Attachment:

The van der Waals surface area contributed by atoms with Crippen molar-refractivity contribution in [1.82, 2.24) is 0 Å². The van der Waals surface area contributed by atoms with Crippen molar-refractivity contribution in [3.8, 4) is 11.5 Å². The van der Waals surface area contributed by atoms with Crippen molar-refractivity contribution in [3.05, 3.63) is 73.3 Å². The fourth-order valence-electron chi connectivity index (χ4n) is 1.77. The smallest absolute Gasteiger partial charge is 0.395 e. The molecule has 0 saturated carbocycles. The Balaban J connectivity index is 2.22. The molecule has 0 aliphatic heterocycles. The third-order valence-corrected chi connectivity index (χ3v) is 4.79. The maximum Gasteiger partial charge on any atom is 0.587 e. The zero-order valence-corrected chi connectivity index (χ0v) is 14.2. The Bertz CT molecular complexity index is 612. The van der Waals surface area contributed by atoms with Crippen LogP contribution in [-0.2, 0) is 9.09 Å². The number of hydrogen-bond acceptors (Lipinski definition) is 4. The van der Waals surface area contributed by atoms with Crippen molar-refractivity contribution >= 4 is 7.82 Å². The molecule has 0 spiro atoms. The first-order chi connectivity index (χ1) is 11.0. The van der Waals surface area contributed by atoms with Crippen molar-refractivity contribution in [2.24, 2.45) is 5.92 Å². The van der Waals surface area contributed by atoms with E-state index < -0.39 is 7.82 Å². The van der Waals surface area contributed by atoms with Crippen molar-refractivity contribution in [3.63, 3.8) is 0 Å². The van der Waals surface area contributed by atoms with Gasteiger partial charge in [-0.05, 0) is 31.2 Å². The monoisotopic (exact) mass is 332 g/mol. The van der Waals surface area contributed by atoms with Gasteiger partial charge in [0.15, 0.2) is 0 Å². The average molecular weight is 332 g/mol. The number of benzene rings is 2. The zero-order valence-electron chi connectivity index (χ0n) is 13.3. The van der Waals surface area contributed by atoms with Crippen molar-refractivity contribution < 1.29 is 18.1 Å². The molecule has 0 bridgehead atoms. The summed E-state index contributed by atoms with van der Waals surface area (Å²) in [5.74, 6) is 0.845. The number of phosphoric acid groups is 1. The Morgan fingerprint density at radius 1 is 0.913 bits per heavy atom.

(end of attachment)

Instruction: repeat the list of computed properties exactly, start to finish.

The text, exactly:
The van der Waals surface area contributed by atoms with Crippen molar-refractivity contribution in [1.82, 2.24) is 0 Å². The van der Waals surface area contributed by atoms with Crippen molar-refractivity contribution in [3.8, 4) is 11.5 Å². The van der Waals surface area contributed by atoms with Crippen molar-refractivity contribution in [3.05, 3.63) is 73.3 Å². The fourth-order valence-electron chi connectivity index (χ4n) is 1.77. The smallest absolute Gasteiger partial charge is 0.395 e. The molecule has 0 saturated carbocycles. The Balaban J connectivity index is 2.22. The molecule has 0 aliphatic heterocycles. The third-order valence-corrected chi connectivity index (χ3v) is 4.79. The maximum Gasteiger partial charge on any atom is 0.587 e. The zero-order valence-corrected chi connectivity index (χ0v) is 14.2. The Bertz CT molecular complexity index is 612. The van der Waals surface area contributed by atoms with Crippen LogP contribution in [-0.2, 0) is 9.09 Å². The number of hydrogen-bond acceptors (Lipinski definition) is 4. The van der Waals surface area contributed by atoms with Crippen molar-refractivity contribution >= 4 is 7.82 Å². The molecule has 0 spiro atoms. The first-order chi connectivity index (χ1) is 11.0. The van der Waals surface area contributed by atoms with Crippen molar-refractivity contribution in [2.24, 2.45) is 5.92 Å². The van der Waals surface area contributed by atoms with E-state index < -0.39 is 7.82 Å². The van der Waals surface area contributed by atoms with Crippen molar-refractivity contribution in [3.63, 3.8) is 0 Å². The van der Waals surface area contributed by atoms with Gasteiger partial charge in [-0.05, 0) is 31.2 Å². The monoisotopic (exact) mass is 332 g/mol. The van der Waals surface area contributed by atoms with Gasteiger partial charge in [0.15, 0.2) is 0 Å². The average molecular weight is 332 g/mol. The number of benzene rings is 2. The zero-order valence-electron chi connectivity index (χ0n) is 13.3. The van der Waals surface area contributed by atoms with Crippen molar-refractivity contribution < 1.29 is 18.1 Å². The molecule has 0 bridgehead atoms. The summed E-state index contributed by atoms with van der Waals surface area (Å²) in [5.74, 6) is 0.845. The number of phosphoric acid groups is 1. The Morgan fingerprint density at radius 1 is 0.913 bits per heavy atom.